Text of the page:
Mist Rolling In
Just one day earlier, the depths of Crater Lake lay hidden in the smoky haze of an autumn wildfire. With the north entrance blocked due to fire activity, the sliver of campground along the Rogue River felt like the only moisture in the region. Yet on the following morning, I drifted towards the Pacific, and eventually found myself just inside the California state line nearing the coastal sparkle. Clearly Mother Nature was hoarding every damp drop as the mist created a similar appearance as yesterday’s murky view, but this time the fog hid the vastness in front of me.
I stopped at Wilson Creek Beach, cuddled up not too close to Crescent City where a left turn was a necessity. When I reached this small inlet, there was little to glimpse of the ocean hiding somewhere out there in the fog (see The Sun Comes With You from September 2018). Here I stopped to allow myself to take in the ocean, to breath it in, to gaze upon it, to inhale the salty savoriness, and to enjoy being chilled in its presence. The charcoal shades of the rock added to the darkness cast by the low clouds, eliminating the colors that might appear on the various rocks protruding from the water. I’m enclosed in a small cove on three sides by the road, the low cliffs to my right and left, and the layer of fog preventing me from seeing the edge of the world.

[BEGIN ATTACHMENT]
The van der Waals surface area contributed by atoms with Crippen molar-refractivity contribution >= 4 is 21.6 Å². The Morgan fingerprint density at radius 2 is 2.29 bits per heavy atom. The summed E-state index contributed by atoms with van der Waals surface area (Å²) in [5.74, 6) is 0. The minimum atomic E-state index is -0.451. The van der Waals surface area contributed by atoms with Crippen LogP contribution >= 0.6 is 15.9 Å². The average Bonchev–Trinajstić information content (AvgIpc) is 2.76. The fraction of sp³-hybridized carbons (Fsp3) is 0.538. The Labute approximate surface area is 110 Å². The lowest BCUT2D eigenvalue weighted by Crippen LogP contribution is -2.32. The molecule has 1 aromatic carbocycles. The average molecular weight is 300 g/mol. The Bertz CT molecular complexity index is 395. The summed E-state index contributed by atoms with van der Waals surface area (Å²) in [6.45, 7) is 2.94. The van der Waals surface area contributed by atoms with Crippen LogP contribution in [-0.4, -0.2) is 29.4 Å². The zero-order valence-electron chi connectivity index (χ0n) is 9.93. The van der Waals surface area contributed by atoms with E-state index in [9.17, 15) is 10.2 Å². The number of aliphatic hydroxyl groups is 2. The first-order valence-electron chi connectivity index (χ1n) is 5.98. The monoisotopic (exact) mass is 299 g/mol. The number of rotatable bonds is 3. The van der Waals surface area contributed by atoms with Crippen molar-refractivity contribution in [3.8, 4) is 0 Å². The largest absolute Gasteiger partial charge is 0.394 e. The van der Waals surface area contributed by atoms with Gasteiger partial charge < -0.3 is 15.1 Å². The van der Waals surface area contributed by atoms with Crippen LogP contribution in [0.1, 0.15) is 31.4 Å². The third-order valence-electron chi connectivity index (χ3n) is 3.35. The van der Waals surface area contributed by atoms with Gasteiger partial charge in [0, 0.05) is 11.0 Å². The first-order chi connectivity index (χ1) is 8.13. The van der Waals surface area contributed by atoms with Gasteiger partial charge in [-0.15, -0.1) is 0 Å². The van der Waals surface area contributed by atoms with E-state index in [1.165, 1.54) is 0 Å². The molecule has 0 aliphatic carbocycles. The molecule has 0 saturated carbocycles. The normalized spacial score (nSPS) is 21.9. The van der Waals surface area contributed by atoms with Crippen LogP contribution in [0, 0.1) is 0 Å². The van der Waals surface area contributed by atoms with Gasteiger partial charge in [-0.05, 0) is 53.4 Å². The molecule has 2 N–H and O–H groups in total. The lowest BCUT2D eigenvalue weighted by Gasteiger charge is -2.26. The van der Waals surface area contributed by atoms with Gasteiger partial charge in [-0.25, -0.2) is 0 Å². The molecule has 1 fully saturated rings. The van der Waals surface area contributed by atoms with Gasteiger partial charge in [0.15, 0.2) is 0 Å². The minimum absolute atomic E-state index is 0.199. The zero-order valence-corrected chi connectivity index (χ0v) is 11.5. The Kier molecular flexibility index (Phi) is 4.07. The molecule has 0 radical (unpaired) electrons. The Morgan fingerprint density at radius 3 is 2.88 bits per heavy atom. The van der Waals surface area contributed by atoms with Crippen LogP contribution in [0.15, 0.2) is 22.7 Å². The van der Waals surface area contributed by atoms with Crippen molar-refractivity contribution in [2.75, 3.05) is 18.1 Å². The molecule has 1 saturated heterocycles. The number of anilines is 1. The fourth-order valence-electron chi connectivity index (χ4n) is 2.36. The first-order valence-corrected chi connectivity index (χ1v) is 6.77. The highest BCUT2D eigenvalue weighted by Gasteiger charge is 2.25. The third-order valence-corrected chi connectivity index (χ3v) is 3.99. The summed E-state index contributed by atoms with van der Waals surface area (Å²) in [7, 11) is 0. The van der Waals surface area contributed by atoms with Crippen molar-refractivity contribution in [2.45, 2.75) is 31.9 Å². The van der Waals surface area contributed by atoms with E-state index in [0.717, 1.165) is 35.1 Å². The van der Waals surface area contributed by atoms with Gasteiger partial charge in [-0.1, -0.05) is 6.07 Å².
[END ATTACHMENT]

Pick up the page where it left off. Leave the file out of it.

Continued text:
Unimpressed, Yet Inspired
Farther south I weave through Redwoods National and State Parks. In less than twenty-four hours, I hit three national parks, all new checkmarks on my bucket list, this being the second. I find a place to park and again immerse myself in the moisture of the shores and the aroma of the trees. Delano (see Ode to Delano from January 2021) and I meander until we find a cozy spot where my feet can experience strolling among their heights. I discover from the interpretive panels that Lady Bird Johnson herself likewise enjoyed the redwoods trees towering above her, and this trail through this grove are both named for her. Thank you, Mrs. Johnson, for this walk and this moment.
I perceive that these rich redwoods lack the girth of the delicate sequoias to my southeast. While it feels like a lifetime ago, it was a mere four years since I enjoyed a similar path through the Mariposa Grove (see Setting Scouting from May 2013) at Yosemite National Park. In comparison, I find Mrs. Johnson’s redwoods beautiful, yet less inspiring. What truly blows my mind is that in the past four months, I have driven from the Florida coast to farthest opposite edge of the continent (see 20,000 Miles from January 2019). Delano and I have traversed an entire country, seen innumerable beautiful sites, and traveled onward by my own initiative. It wasn’t the ocean view that merited accolade and inspiration, rather my own ability to get myself across four time zones, dozens of states, just to stand tall among the tallest trees and feel large at the edge of the ocean.